Why Huckabee Won

Republican presidential hopeful, former Arkansas Gov. Mike Huckabee, smiles during an early campaign stop on caucus day in Grinnell, Iowa, Thursday, Jan. 3, 2008.
CBS News Political Consultant Monika L. McDermott analyzes Mike Huckabee's victory in the GOP Iowa caucuses.

Former Arkansas Governor Mike Huckabee won the Republican caucuses in Iowa on the strength of religion and values, according to a CBS News poll of attendees entering caucus sites on Tuesday night.

Evangelicals put in a strong showing at the caucuses - they made up an overwhelming 6 in 10 of attendees - and Huckabee was their darling, garnering 46 percent of their support in the crowded Republican field.

Participants in the Republican caucuses wanted a candidate who shared their moral values and religious beliefs, and Huckabee was their choice on both counts.

Forty-five percent of caucus-goers said they were looking for a candidate who "shares my values" when deciding whom to support, compared to a third who wanted a candidate who says what he believes, and 14 percent who want a candidate with experience.

Among those who wanted a candidate that shared their values, 44 percent supported Huckabee, while only 26 supported his chief competition, Mitt Romney.

Huckabee also picked up one-third of the voters who wanted a candidate who says what he believes. Romney could only manage 14 percent, while John McCain won 16 percent of these caucus-goers. Romney performed best among voters who were seeking experience: 37 percent supported him. McCain also did well in this group with 35 percent.

Having a candidate who shared their religious beliefs was important to two-thirds - 67 percent -- of voters at the Republican caucuses. Thirty-six percent said it mattered a great deal to their decision on whom to support, and 31 percent said it mattered somewhat.

Among those saying it mattered a great deal, Huckabee trounced his competitors, winning 56 percent of the vote. Only 15 percent of the GOP caucus-goers said a candidate's religious beliefs did not matter at all. Romney grabbed 40 percent of this group.

On issues and ideology, Huckabee was the conservatives' choice. Forty-five percent of caucus attendees called themselves very conservative, and 35 percent of them supported Huckabee, as did 34 percent of those considering themselves to be somewhat conservative.

Moderates - only 11percent of the pool - split between Romney and McCain, at 26 percent apiece. Only 22 percent of moderates supported Huckabee.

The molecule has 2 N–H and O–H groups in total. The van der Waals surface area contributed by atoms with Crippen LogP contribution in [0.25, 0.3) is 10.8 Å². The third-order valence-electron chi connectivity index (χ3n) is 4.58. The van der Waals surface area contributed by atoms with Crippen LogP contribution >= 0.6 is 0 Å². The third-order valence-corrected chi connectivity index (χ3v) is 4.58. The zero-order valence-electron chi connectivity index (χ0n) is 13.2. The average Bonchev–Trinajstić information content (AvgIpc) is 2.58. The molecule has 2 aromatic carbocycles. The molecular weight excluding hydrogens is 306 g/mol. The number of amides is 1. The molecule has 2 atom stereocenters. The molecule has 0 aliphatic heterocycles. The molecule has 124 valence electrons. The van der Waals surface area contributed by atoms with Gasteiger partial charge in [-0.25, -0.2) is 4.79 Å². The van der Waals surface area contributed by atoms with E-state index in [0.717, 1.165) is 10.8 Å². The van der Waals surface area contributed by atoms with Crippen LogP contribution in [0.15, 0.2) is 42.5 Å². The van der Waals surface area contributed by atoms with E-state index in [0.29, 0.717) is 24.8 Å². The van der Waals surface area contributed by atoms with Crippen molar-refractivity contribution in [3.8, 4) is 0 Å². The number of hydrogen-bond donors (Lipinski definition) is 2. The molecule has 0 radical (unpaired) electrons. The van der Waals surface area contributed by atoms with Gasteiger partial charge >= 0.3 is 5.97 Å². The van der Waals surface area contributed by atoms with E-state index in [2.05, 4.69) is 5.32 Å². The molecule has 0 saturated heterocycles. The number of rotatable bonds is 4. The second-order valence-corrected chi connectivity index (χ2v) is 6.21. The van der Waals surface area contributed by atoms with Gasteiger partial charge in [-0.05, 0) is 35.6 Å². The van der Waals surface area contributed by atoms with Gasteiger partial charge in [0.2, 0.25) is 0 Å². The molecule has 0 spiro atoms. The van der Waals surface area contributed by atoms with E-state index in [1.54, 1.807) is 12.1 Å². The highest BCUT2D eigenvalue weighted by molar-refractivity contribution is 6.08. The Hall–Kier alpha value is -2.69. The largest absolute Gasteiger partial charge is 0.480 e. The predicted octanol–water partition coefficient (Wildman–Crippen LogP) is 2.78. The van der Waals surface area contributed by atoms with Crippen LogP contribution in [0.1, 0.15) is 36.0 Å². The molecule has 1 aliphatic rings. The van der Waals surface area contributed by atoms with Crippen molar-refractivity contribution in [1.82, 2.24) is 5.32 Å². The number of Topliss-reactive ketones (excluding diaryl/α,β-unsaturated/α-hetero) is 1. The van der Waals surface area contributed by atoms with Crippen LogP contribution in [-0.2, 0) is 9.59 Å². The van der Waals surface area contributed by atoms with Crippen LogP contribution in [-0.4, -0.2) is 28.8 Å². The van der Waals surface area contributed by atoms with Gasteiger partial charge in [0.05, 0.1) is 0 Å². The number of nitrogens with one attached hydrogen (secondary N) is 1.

Despite attacks by Romney that Huckabee was weak on the issue of illegal immigration, Huckabee eked out an edge among GOP voters who chose immigration as the most important issue nationally. He also won on the issues of Iraq and the economy, garnering either a third or more support from attendees choosing these or immigration as top.

Huckabee's weakest showing was on the issue of terrorism, the most important issue to 21 percent of attendees. Caucus-goers concerned primarily with terrorism split their vote, with 26 percent for Huckabee, 24 percent for Romney and 22 percent for McCain. While McCain did well among these voters, his strongest showing was among those concerned with the war in Iraq. He won one-quarter of these caucus-goers.

Huckabee also showed strength among women - winning 41 percent of female caucus-goers, compared to only 24 percent for Romney. Among men the race was even, with Huckabee winning 26 percent and Romney 27percent.

He also did well among younger GOP voters, winning 39 percent support among caucus-goers under 45 years old. Romney enjoyed steady levels of support among all age groups, and McCain did best among the oldest attendees.

Poll results are based on a National Election Pool entrance poll conducted by Edison Media Research. Interviews were conducted with 1,600 caucus attendees as they entered caucus sites around the state. The margin of error for the poll is +2 percentage points.

Monika L. McDermott is assistant professor of political science at the University of Connecticut, where she teaches and conducts research on voting behavior and public opinion. Before joining the University of Connecticut, McDermott worked in election polling for CBS News and the Los Angeles Times. She holds a Ph.D. in political science from the University of California, Los Angeles.